Beginning on November 22, 2006, a major stationary front (boundary between two air masses with different characteristics) released very heavy, sustained rain over Central Panama, flooding the Rio Indio to the west of Lago Gatun and the Panama Canal. The floods caused at least eight deaths, collapsed bridges, and cut off communities, reported The Washington Post. This image shows the intense rainfall that generated the floods. The analysis was produced by the Multi-satellite Precipitation Analysis project at NASA’s Goddard Space Flight Center, based in part on observations from the Tropical Rainfall Measuring Mission (TRMM) satellite collected between November 20 and November 28, 2006. The rain fell in fell in a classic “bull’s-eye” pattern, with progressively lighter rainfall radiating out from the heaviest rainfall (shown in darker red). The heaviest rain is centered over the Rio Indio watershed west of the Panama Canal. Similarly high rainfall totals for the period are centered over the Caribbean and northern Colombia.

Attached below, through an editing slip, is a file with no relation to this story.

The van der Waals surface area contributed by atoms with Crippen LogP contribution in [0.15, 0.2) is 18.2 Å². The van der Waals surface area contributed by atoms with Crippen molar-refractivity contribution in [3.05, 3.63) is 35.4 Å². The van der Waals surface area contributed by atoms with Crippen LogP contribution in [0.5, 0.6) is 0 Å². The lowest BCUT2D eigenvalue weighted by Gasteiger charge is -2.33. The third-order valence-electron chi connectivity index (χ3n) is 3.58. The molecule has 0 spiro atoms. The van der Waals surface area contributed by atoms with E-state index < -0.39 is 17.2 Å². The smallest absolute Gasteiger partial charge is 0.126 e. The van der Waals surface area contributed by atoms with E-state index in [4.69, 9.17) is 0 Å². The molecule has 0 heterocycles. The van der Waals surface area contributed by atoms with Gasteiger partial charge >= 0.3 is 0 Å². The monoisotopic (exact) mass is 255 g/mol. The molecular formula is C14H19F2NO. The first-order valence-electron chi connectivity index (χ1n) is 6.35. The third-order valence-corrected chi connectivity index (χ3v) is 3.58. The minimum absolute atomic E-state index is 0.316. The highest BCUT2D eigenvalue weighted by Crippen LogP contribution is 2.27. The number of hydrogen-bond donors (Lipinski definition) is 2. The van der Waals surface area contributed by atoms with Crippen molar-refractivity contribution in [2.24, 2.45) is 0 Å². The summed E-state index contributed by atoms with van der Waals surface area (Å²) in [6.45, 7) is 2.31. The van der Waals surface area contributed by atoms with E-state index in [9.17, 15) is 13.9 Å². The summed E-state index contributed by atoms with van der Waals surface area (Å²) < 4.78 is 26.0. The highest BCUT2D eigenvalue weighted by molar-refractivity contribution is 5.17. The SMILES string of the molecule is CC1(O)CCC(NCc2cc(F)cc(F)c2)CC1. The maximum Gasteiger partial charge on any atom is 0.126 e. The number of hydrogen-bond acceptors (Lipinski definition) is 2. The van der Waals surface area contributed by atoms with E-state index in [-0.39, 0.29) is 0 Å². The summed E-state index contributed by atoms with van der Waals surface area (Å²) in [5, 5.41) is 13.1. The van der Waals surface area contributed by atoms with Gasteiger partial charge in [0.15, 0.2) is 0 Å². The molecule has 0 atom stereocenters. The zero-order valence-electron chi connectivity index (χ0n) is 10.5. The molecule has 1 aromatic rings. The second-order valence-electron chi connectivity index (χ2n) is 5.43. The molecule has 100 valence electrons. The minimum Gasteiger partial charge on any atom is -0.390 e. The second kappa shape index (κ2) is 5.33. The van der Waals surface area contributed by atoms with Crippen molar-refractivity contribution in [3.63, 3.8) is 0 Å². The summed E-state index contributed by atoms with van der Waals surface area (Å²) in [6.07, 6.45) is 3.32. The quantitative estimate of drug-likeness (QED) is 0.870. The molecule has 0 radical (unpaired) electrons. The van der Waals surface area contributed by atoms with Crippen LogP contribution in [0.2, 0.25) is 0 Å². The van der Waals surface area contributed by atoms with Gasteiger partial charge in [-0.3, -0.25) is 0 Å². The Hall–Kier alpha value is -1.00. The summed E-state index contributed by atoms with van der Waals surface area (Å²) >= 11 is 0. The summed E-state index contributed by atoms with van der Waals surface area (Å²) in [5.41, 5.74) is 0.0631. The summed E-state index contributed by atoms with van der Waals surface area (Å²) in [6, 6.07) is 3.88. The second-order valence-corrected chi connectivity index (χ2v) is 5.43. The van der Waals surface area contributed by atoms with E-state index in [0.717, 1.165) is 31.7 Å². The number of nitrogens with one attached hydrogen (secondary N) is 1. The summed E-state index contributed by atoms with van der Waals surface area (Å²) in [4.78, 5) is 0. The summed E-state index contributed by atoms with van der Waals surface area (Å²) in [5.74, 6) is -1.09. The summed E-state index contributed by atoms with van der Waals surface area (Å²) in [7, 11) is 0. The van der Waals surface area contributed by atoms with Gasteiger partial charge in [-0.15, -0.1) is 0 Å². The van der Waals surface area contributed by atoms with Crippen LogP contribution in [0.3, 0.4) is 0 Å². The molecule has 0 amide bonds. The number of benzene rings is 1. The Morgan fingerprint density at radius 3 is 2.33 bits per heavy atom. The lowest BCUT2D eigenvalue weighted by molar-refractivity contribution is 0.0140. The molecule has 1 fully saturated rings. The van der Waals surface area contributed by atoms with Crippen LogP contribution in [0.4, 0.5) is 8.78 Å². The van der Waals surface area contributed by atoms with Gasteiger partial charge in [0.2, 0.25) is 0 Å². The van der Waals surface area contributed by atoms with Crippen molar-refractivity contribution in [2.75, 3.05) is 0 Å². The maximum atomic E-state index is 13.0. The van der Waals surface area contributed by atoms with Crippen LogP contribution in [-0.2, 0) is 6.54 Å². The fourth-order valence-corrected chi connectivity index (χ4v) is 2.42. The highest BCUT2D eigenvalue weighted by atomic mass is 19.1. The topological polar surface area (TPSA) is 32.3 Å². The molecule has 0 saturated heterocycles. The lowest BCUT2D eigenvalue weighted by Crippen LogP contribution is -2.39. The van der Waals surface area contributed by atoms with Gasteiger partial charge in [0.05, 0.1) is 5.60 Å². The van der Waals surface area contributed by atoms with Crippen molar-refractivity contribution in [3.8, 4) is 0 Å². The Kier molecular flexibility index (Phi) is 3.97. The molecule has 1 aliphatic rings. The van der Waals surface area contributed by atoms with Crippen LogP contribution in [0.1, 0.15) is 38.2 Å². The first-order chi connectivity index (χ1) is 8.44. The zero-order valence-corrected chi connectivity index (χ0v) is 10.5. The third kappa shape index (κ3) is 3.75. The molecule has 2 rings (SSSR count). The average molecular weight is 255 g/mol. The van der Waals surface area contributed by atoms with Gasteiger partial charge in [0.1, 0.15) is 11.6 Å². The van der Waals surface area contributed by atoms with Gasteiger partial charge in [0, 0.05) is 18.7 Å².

Swollen rivers, roiling with mud from runoff and landslides, dumped a plume of sediment into the Caribbean, which can be seen sweeping eastward from the flood region in a photo-like satellite image taken by the Moderate Resolution Imaging Spectroradiometer (MODIS) on NASA’s Aqua satellite on November 26, two days after flooding was first reported. Sediment colors the ordinarily dark water aquamarine. Sediment plumes derived from numerous small rivers along the southern (Pacific) side of the isthmus and the Archipelago de Las Perlas are also visible.